Thomas Etheridge: The other thing that we emphasize as well as the importance of identity and zero trust - a lot of these e-crime threat actors and the big game ransomware hunting type of activities that we see in the market today are precipitated by the use of stolen credentials. Understanding identities and solving for credential theft and poor identity management through the implementation of zero trust capabilities is something we discuss with victims all the time. 

Dave Bittner: All right. Well, Thomas Etheridge, thanks for joining us. 

Dave Bittner: And that's the CyberWire. For links to all of today's stories, check out our Daily Briefing at 

Dave Bittner: Don't miss this weekend's episode of "Research Saturday" and my conversation with Rob Boyce from Accenture security reviewing their Karakurt threat group research. That's "Research Saturday." Check it out.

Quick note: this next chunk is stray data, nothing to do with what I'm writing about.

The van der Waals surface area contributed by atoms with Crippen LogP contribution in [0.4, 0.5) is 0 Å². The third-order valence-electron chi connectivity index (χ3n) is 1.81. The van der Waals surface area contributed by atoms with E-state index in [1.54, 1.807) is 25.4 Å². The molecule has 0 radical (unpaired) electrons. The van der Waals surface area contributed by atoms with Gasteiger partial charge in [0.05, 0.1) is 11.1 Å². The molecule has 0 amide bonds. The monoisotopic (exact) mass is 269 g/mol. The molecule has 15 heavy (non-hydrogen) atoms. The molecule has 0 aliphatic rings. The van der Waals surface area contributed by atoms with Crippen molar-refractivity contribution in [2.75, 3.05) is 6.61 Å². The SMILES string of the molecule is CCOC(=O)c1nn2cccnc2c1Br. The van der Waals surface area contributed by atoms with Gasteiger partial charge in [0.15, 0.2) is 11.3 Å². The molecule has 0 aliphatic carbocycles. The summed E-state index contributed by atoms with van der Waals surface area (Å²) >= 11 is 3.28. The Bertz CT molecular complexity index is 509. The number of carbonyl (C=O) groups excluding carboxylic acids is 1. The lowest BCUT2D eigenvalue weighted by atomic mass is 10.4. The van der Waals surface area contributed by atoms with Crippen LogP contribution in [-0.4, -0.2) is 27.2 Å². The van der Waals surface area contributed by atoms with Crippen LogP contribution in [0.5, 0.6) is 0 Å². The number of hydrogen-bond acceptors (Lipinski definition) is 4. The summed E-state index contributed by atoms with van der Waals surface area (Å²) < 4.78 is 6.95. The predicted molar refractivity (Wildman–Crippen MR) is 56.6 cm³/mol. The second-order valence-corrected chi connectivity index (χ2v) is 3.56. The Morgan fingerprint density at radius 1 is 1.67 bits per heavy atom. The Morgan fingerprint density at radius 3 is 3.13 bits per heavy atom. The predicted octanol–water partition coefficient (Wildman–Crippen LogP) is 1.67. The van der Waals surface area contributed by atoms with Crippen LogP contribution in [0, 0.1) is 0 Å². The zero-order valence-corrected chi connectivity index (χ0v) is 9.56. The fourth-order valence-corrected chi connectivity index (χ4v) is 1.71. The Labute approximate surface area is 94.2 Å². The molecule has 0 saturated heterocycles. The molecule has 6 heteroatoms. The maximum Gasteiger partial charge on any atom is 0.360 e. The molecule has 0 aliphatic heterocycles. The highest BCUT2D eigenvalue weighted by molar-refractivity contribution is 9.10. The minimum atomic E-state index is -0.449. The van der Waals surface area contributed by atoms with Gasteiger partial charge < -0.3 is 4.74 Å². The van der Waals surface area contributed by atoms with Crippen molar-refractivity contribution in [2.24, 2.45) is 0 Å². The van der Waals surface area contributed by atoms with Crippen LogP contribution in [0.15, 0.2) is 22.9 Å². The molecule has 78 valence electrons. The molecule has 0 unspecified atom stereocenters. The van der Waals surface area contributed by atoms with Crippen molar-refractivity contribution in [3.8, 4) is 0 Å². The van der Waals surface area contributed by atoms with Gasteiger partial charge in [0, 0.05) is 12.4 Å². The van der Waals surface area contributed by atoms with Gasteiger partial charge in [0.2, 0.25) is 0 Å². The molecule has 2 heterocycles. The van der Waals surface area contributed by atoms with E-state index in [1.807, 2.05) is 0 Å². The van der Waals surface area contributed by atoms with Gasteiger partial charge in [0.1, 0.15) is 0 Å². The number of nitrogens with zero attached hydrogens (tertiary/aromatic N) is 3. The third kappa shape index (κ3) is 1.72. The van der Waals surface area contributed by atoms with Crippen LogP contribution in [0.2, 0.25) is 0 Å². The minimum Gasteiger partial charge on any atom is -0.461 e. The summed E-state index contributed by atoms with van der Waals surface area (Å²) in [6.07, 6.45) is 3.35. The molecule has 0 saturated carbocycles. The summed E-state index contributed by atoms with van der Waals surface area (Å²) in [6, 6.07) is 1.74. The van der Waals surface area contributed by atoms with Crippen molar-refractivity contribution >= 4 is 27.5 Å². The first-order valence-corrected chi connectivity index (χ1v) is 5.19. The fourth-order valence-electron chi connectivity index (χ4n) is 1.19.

Dave Bittner: The CyberWire podcast is proudly produced in Maryland out of the startup studios of DataTribe, where their co-building the next generation of cybersecurity teams and technologies. Our amazing CyberWire team is Elliott Peltzman, Tre Hester, Brandon Karpf, Eliana White, Puru Prakash, Justin Sabie, Tim Nodar, Joe Carrigan, Carole Theriault, Ben Yelin, Nick Veliky, Gina Johnson, Bennett Moe, Chris Russell, John Petrik, Jennifer Eiben, Rick Howard, Peter Kilpe, and I'm Dave Bittner. Thanks for listening. We'll see you back here next week.